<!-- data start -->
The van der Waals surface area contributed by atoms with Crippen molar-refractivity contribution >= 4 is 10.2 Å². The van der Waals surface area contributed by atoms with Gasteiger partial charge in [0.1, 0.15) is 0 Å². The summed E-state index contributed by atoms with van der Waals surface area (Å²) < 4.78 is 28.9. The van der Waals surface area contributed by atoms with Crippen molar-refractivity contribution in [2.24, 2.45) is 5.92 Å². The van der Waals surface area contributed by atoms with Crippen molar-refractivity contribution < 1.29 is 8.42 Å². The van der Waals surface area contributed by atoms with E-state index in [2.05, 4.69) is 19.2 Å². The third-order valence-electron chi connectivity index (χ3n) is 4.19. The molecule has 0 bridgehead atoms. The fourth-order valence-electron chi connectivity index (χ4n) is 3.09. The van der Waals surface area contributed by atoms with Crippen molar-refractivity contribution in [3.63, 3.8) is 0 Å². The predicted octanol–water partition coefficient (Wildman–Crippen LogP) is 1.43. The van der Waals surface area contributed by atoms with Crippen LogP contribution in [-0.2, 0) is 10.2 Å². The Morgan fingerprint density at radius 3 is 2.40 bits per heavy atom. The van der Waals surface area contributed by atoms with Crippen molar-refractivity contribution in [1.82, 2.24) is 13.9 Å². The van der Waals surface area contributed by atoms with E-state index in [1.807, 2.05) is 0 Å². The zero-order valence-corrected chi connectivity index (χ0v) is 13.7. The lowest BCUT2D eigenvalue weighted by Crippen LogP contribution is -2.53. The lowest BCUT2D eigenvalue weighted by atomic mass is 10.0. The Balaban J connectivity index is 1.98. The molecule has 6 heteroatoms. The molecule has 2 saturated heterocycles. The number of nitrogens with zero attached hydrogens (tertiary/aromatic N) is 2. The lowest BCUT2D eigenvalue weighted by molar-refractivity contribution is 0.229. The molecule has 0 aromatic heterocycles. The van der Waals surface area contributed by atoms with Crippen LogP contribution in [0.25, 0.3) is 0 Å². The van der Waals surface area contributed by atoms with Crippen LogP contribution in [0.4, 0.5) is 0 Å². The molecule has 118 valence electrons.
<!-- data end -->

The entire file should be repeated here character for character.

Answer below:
The van der Waals surface area contributed by atoms with Crippen molar-refractivity contribution >= 4 is 10.2 Å². The van der Waals surface area contributed by atoms with Gasteiger partial charge in [0.1, 0.15) is 0 Å². The summed E-state index contributed by atoms with van der Waals surface area (Å²) < 4.78 is 28.9. The van der Waals surface area contributed by atoms with Crippen molar-refractivity contribution in [2.24, 2.45) is 5.92 Å². The van der Waals surface area contributed by atoms with Crippen molar-refractivity contribution < 1.29 is 8.42 Å². The van der Waals surface area contributed by atoms with E-state index in [2.05, 4.69) is 19.2 Å². The third-order valence-electron chi connectivity index (χ3n) is 4.19. The molecule has 0 bridgehead atoms. The fourth-order valence-electron chi connectivity index (χ4n) is 3.09. The van der Waals surface area contributed by atoms with Crippen molar-refractivity contribution in [3.63, 3.8) is 0 Å². The predicted octanol–water partition coefficient (Wildman–Crippen LogP) is 1.43. The van der Waals surface area contributed by atoms with Crippen LogP contribution in [-0.2, 0) is 10.2 Å². The Morgan fingerprint density at radius 3 is 2.40 bits per heavy atom. The van der Waals surface area contributed by atoms with Crippen molar-refractivity contribution in [1.82, 2.24) is 13.9 Å². The van der Waals surface area contributed by atoms with E-state index in [1.807, 2.05) is 0 Å². The zero-order valence-corrected chi connectivity index (χ0v) is 13.7. The lowest BCUT2D eigenvalue weighted by Crippen LogP contribution is -2.53. The lowest BCUT2D eigenvalue weighted by atomic mass is 10.0. The Balaban J connectivity index is 1.98. The molecule has 6 heteroatoms. The molecule has 2 saturated heterocycles. The number of nitrogens with zero attached hydrogens (tertiary/aromatic N) is 2. The lowest BCUT2D eigenvalue weighted by molar-refractivity contribution is 0.229. The molecule has 0 aromatic heterocycles. The van der Waals surface area contributed by atoms with Crippen LogP contribution in [0.25, 0.3) is 0 Å². The van der Waals surface area contributed by atoms with Crippen LogP contribution in [0.4, 0.5) is 0 Å². The molecule has 118 valence electrons.